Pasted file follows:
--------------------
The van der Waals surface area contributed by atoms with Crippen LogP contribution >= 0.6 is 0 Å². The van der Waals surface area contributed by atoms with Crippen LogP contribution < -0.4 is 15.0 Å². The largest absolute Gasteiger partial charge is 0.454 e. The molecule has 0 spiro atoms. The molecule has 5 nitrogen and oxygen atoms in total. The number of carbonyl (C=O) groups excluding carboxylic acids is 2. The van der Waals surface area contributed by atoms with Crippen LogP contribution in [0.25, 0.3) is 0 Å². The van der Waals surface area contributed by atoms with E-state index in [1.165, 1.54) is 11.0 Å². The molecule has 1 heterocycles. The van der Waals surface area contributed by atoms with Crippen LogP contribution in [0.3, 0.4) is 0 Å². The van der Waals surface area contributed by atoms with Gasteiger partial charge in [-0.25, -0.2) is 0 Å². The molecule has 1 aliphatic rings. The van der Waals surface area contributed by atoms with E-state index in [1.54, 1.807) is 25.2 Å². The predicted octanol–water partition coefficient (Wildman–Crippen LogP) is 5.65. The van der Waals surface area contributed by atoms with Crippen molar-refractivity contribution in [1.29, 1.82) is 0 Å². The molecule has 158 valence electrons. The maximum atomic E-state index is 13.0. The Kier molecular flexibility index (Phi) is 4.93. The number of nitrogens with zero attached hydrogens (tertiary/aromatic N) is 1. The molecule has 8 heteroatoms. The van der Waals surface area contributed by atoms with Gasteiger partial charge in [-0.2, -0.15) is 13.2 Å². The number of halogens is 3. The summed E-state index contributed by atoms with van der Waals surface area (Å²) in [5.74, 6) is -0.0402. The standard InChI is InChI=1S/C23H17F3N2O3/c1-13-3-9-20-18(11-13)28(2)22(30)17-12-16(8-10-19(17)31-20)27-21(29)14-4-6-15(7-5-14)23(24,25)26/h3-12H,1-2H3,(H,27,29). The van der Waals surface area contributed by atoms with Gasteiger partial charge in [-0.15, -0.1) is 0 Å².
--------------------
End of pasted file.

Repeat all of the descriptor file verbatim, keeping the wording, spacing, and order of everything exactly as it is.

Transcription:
The van der Waals surface area contributed by atoms with Crippen LogP contribution >= 0.6 is 0 Å². The van der Waals surface area contributed by atoms with Crippen LogP contribution < -0.4 is 15.0 Å². The largest absolute Gasteiger partial charge is 0.454 e. The molecule has 0 spiro atoms. The molecule has 5 nitrogen and oxygen atoms in total. The number of carbonyl (C=O) groups excluding carboxylic acids is 2. The van der Waals surface area contributed by atoms with Crippen LogP contribution in [0.25, 0.3) is 0 Å². The van der Waals surface area contributed by atoms with E-state index in [1.165, 1.54) is 11.0 Å². The molecule has 1 heterocycles. The van der Waals surface area contributed by atoms with Crippen LogP contribution in [0.3, 0.4) is 0 Å². The van der Waals surface area contributed by atoms with Gasteiger partial charge in [-0.25, -0.2) is 0 Å². The molecule has 1 aliphatic rings. The van der Waals surface area contributed by atoms with E-state index in [1.54, 1.807) is 25.2 Å². The predicted octanol–water partition coefficient (Wildman–Crippen LogP) is 5.65. The van der Waals surface area contributed by atoms with Crippen molar-refractivity contribution in [1.29, 1.82) is 0 Å². The molecule has 158 valence electrons. The maximum atomic E-state index is 13.0. The Kier molecular flexibility index (Phi) is 4.93. The number of nitrogens with zero attached hydrogens (tertiary/aromatic N) is 1. The molecule has 8 heteroatoms. The van der Waals surface area contributed by atoms with Gasteiger partial charge in [-0.2, -0.15) is 13.2 Å². The number of halogens is 3. The summed E-state index contributed by atoms with van der Waals surface area (Å²) in [5.74, 6) is -0.0402. The standard InChI is InChI=1S/C23H17F3N2O3/c1-13-3-9-20-18(11-13)28(2)22(30)17-12-16(8-10-19(17)31-20)27-21(29)14-4-6-15(7-5-14)23(24,25)26/h3-12H,1-2H3,(H,27,29). The van der Waals surface area contributed by atoms with Gasteiger partial charge in [-0.15, -0.1) is 0 Å².